Where the heart is

In December, Wade and I celebrated our ten year wedding anniversary. After sharing some celebratory cake and kisses, we closed on the purchase of our new home and began unloading the U-Haul. It wasn’t our first time to move, or our second, not even our third. No, this is our 30th change of address in a decade. 

While Wade was playing professional baseball, our number of relocations hardly compared to some other players and their families. Five years out of the game, packing up everything is less regular and definitely more involved. Our family has grown, as have our attachments to places and piles of “stuff.” At least now, all of the boxes are unpacked and we’re beginning to gain that coveted sense of home. New paint always helps.  

With so many nesting attempts, it’s fair to say I’ve attempted the majority of popular color trends. Since home is where the heart is, the place where we build relationships, make memories, and impact our children, I’ve been more than ready to tackle home improvements and create an extensive honey-do list. This new-to-us, old farmhouse has sat silent and uninhabited, and now she begs for her dark walls to be washed, the dust and dirt to be wiped away. 

I’ve painstakingly selected a color pallet of the perfect neutrals—warm, clean, and bright—and set out to with my angled paint brush and attack the corners and trim of the first wall. 

But old water damage.

Scrapes and scratches.

Dents and crumbly nail holes.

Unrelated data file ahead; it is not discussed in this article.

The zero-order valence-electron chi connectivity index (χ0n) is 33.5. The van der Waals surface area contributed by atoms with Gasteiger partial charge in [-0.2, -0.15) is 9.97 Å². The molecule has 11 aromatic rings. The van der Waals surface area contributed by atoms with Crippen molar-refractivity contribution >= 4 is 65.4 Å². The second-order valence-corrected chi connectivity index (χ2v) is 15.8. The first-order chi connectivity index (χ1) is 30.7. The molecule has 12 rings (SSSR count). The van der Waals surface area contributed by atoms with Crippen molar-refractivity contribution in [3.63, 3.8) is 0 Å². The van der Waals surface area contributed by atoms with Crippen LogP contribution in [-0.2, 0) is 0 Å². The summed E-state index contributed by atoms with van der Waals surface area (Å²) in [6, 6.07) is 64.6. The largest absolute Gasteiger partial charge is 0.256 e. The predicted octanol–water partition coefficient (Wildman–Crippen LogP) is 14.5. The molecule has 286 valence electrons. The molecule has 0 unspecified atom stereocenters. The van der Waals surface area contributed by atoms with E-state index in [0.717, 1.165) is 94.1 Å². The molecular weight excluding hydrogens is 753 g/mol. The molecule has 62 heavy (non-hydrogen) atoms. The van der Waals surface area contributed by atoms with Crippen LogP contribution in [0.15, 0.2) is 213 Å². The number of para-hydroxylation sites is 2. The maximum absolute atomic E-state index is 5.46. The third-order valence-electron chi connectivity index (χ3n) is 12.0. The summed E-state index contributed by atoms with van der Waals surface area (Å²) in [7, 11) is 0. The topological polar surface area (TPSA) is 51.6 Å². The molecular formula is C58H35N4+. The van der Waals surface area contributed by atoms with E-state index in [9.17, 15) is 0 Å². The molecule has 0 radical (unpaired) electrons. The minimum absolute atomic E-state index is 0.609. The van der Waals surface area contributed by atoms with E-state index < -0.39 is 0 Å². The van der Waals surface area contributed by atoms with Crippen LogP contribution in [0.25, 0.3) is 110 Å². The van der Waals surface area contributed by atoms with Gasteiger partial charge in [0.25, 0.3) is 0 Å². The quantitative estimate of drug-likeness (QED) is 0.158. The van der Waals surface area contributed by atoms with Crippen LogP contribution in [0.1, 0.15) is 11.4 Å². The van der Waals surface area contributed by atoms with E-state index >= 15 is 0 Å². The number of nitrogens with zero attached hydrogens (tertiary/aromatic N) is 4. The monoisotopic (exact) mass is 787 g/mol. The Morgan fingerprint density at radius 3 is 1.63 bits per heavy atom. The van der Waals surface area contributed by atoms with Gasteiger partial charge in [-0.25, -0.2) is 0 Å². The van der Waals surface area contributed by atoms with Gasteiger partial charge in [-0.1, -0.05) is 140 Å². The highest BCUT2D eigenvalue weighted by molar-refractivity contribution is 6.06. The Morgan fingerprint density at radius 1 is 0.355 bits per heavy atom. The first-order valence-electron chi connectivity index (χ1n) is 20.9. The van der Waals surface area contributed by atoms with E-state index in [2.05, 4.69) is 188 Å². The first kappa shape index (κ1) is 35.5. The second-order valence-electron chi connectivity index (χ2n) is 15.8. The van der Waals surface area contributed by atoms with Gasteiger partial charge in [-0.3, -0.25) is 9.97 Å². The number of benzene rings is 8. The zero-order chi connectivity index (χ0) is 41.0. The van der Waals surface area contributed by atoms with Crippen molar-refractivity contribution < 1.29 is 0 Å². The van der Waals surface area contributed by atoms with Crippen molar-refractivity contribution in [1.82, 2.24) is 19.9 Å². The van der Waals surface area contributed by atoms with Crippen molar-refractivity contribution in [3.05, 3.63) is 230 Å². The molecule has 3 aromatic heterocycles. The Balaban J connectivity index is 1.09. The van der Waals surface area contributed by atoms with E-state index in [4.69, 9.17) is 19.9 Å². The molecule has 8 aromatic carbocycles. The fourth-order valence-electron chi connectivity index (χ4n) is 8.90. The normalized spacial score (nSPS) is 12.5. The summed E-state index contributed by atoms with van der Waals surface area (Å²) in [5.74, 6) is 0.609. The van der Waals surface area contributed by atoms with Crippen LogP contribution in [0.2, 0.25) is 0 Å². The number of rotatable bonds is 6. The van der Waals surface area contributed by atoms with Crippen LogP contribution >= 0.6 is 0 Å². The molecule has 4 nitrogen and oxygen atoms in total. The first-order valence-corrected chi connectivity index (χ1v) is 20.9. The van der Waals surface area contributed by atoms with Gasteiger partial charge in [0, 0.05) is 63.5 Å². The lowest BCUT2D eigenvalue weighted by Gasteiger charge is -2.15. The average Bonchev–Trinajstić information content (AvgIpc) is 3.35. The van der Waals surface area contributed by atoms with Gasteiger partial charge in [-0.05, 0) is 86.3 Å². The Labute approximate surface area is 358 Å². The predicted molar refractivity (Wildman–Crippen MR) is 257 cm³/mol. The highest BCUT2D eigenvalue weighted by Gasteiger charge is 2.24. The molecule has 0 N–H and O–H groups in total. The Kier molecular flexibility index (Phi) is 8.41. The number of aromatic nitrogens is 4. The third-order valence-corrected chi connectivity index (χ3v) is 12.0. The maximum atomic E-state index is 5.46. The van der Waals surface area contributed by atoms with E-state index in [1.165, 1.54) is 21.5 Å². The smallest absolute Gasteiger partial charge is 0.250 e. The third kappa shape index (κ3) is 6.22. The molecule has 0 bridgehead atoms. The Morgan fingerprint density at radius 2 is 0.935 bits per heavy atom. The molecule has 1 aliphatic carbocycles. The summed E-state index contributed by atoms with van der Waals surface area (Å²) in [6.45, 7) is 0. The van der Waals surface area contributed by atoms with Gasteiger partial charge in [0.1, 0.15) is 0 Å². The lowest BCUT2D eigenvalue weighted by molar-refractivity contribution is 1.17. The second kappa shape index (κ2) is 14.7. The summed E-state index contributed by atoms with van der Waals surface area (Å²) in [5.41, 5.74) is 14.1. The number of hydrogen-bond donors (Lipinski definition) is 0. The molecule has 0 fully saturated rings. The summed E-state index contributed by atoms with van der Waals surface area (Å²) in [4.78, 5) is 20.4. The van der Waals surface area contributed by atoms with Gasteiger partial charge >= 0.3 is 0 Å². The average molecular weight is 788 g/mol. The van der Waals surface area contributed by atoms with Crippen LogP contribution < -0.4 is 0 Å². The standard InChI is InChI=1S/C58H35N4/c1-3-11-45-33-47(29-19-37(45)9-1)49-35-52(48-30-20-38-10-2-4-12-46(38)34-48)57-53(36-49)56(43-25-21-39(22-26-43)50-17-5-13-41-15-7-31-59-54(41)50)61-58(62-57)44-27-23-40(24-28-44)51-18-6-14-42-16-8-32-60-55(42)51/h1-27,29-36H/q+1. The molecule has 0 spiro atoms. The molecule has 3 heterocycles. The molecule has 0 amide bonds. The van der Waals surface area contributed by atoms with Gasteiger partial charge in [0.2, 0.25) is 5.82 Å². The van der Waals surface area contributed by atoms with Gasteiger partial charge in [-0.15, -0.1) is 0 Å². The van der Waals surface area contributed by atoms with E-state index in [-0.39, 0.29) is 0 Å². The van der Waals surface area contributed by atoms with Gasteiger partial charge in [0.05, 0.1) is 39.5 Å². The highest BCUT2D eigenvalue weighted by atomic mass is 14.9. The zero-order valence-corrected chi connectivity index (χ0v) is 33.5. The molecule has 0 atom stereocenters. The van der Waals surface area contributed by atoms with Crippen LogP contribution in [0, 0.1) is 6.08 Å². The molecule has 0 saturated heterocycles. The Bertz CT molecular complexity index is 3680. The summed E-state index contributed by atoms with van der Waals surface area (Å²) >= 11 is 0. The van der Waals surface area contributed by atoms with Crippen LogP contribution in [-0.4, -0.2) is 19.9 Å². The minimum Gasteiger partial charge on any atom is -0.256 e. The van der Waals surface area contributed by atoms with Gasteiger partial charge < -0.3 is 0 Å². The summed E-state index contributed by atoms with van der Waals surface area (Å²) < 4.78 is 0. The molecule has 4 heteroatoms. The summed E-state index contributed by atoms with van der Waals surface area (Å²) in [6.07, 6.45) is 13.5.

It’s amazing what being empty does to a place. Empty isn’t good for anything, especially the heart.

An empty home is an open door for the unwelcome—pests, mold, leaky pipes, or vandalism. Our hearts are even more vulnerable when they aren’t filled by the Holy Spirit. As I paint around the edges, details, and trim work, I notice further imperfections. Just like the hidden recesses of my heart, I could easily paint over real issues. Quick fixes or temporary band-aids work until the Big Bad Wolf or the storms of life come and blow it all down.

If our bodies are temples (and Holy Scripture says that they are), then we can’t neglect our spiritual house. Prayer, fasting, Bible study, almsgiving, participating in the sacraments, caring for widows and orphans, and thanking God for the sunrise, these are all ways to tend to our souls.

As my marriage drives me to devotion, so does my relationship with Jesus Christ. But in the flurry of New Year resolutions and the tendency to make ourselves a project, we must remember that God desires us to make an invitation of ourselves despite the status of our temples. Be they broken, busted, or bloated, welcome Jesus and the carpenter will undoubtedly fill it, fix it, and make love flourish. 

No matter how many times we move, and I hope we’re done with all that, I’m reminded that none of these houses are our forever home. If we allow the Lord, His amazing grace will cover us with the eternally perfect shade of snow white. As for me and my house, we will serve the Lord. 

Happy New Year, friends.

*Photo Credit: Chelsie McElfresh

Author: Neena

Neena is a Kentucky wife, mother, and beekeeper. Her first novel, THE BIRD AND THE BEES, is a Christian contemporary romance available now. Visit her at wordslikehoney.com.